Gen. Vincent Brooks speaks to reporters July 2 at Fort Shafter, Hawaii after taking command of U.S. Army Pacific. Brooks is the first four-star general to lead the command since 1974. (Audrey McAvoy / AP)
FORT SHAFTER, HAWAII — A four-star general took command of the Army in Asia and the Pacific for the first time in nearly four decades Tuesday as the military’s national security focus shifts to the region.
Gen. Vincent Brooks, 55, succeeded Lt. Gen. Francis Wiercinski, a three-star general who retired after leading U.S. Army Pacific for the past two years.
Army Chief of Staff Gen. Ray Odierno told the crowd the assignment of a four-star commander — the Army’s highest rank — to the post reflects the growing importance the U.S. and the Army place on the region.
U.S. national security and military strategy calls for rebalancing toward Asia and the Pacific in recognition of how critical relationships and events in the region will help the nation grow economically and establish security, Odierno said.
“With the unpredictability on the Korean peninsula a constant and with the growing importance of strengthening of our diplomatic and economic relationship with China, our military and specifically our Army must continue to take important steps in supporting this strategy,” Odierno said during a ceremony at an Army post just outside Honolulu.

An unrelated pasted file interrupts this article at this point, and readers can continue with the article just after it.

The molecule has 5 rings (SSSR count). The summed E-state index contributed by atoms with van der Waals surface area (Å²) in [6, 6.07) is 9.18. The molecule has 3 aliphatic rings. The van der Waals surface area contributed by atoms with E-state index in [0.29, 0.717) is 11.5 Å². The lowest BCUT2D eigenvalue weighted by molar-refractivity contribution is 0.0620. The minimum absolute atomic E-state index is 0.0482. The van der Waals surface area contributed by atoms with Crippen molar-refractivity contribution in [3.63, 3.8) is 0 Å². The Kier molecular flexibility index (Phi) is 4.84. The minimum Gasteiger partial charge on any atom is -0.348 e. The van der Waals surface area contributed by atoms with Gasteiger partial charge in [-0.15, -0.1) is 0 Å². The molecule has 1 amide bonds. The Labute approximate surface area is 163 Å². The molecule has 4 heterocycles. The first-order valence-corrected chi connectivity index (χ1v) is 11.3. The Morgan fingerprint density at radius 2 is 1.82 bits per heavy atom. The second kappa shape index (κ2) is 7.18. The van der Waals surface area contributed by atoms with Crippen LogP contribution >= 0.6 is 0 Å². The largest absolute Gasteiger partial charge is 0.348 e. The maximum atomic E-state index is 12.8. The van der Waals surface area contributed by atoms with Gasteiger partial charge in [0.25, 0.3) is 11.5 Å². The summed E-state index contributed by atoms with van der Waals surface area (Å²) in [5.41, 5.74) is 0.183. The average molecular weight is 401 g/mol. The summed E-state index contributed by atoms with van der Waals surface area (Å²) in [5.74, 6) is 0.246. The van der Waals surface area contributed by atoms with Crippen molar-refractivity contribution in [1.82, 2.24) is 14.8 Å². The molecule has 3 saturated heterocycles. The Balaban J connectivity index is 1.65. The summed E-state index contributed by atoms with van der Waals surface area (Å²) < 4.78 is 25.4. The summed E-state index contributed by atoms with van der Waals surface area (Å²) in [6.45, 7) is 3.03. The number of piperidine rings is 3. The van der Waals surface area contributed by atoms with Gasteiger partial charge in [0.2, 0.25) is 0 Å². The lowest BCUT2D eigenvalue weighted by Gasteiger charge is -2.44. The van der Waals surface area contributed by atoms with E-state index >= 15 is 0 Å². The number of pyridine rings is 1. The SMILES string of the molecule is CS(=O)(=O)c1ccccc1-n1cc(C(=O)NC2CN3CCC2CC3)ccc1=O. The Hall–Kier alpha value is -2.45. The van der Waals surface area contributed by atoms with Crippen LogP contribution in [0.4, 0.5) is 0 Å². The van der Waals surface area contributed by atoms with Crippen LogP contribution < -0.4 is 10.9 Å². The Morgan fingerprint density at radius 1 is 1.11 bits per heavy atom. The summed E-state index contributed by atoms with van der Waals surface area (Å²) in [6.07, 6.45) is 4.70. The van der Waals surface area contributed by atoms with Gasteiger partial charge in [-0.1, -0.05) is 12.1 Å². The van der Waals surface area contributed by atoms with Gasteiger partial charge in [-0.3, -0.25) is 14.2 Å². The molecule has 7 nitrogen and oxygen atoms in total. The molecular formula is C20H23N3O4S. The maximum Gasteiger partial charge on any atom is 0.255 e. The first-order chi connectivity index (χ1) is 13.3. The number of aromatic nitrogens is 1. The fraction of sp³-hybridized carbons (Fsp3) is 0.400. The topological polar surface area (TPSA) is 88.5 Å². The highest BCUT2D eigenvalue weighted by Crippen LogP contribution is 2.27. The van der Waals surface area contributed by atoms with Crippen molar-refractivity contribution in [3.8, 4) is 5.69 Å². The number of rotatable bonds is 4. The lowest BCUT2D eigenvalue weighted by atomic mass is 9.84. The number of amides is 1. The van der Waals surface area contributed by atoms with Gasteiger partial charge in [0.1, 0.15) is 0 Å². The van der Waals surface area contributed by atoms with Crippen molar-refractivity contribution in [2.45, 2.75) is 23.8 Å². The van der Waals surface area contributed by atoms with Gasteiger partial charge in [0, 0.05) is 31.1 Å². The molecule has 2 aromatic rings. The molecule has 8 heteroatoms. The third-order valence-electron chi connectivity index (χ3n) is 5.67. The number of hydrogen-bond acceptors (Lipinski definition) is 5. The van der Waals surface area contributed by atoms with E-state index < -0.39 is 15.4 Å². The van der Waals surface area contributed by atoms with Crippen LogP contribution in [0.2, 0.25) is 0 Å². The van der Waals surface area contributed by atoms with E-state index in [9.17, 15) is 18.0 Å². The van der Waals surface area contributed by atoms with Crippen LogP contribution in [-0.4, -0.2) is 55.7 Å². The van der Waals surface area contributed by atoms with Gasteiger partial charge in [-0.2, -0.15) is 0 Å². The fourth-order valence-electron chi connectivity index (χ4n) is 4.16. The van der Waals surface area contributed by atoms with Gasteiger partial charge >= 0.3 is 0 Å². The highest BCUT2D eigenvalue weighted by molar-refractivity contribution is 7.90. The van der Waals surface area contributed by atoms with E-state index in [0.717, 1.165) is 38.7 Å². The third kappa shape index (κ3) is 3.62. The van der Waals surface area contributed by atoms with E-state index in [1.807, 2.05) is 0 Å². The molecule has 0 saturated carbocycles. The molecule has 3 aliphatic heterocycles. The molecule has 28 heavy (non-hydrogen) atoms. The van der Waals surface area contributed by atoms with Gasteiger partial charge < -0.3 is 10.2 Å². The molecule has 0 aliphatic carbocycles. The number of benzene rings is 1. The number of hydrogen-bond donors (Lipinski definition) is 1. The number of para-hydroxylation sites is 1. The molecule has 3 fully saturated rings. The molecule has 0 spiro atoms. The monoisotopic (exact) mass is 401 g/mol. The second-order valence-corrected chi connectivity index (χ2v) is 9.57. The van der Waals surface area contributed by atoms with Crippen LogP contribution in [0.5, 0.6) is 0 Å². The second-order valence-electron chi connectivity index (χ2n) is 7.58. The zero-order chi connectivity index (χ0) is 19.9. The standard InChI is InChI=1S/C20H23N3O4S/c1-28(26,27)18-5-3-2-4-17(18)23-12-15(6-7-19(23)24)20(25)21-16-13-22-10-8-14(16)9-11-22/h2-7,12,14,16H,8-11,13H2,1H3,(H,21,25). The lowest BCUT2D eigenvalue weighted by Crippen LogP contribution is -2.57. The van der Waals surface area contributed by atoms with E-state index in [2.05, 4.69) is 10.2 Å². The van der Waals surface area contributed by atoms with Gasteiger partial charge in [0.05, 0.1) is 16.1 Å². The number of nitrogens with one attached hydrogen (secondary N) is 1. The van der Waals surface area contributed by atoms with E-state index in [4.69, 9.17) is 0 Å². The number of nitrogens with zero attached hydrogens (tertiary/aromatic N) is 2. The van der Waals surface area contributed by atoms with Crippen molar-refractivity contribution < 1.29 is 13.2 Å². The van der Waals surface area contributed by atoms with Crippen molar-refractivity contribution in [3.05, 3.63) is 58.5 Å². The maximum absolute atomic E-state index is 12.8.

A four-star general last commanded U.S. Army Pacific in 1974.
Returning a four-star general to the post puts the Army on par with the Navy and Air Force, which have long had four-star commanders in the Pacific. It’s also expected to make it easier for the U.S. to develop relationships with top army commanders throughout the region, as Brooks will be on an equal level with them in rank.
“It may open a few more doors, where peer-to-peer relationship is eased somewhat,” Brooks told reporters after the ceremony. “Rank is important. It matters in protocols around the world and we think that will help to open the door.”
Brooks said he would look to hold additional exercises and seek opportunities for soldiers to share their professionalism with their counterparts in the region as he carries out the rebalancing policy. He plans to also examine whether the Army is in the right places and is organized the way it should be in the region, and whether changes need to be made.
Asked about automatic federal budget cuts that have squeezed the military, Brooks said the command will need to be careful about the pace at which it operates so it doesn’t go through its resources too quickly.
“What we’ve got to do is be wise stewards, make the adjustments — which we know we have to make anyway — and then let the U.S. Congress and the president do what they need to do in terms of the political decisions that will either end sequestration or adjust it,” Brooks said.
Brooks leads more than 80,000 soldiers from Washington state to Alaska, Hawaii and Japan as the commander of U.S. Army Pacific.
The 1980 West Point graduate comes to Hawaii from Shaw Air Force Base, S.C., where he led Third Army, which is responsible for U.S. land forces in the 20-nation region that falls under the U.S. Central Command.
Brooks comes from an Army family. His father retired as a major general and his brother retired as a brigadier general. Theirs is the only African-American family to have three generals in two generations.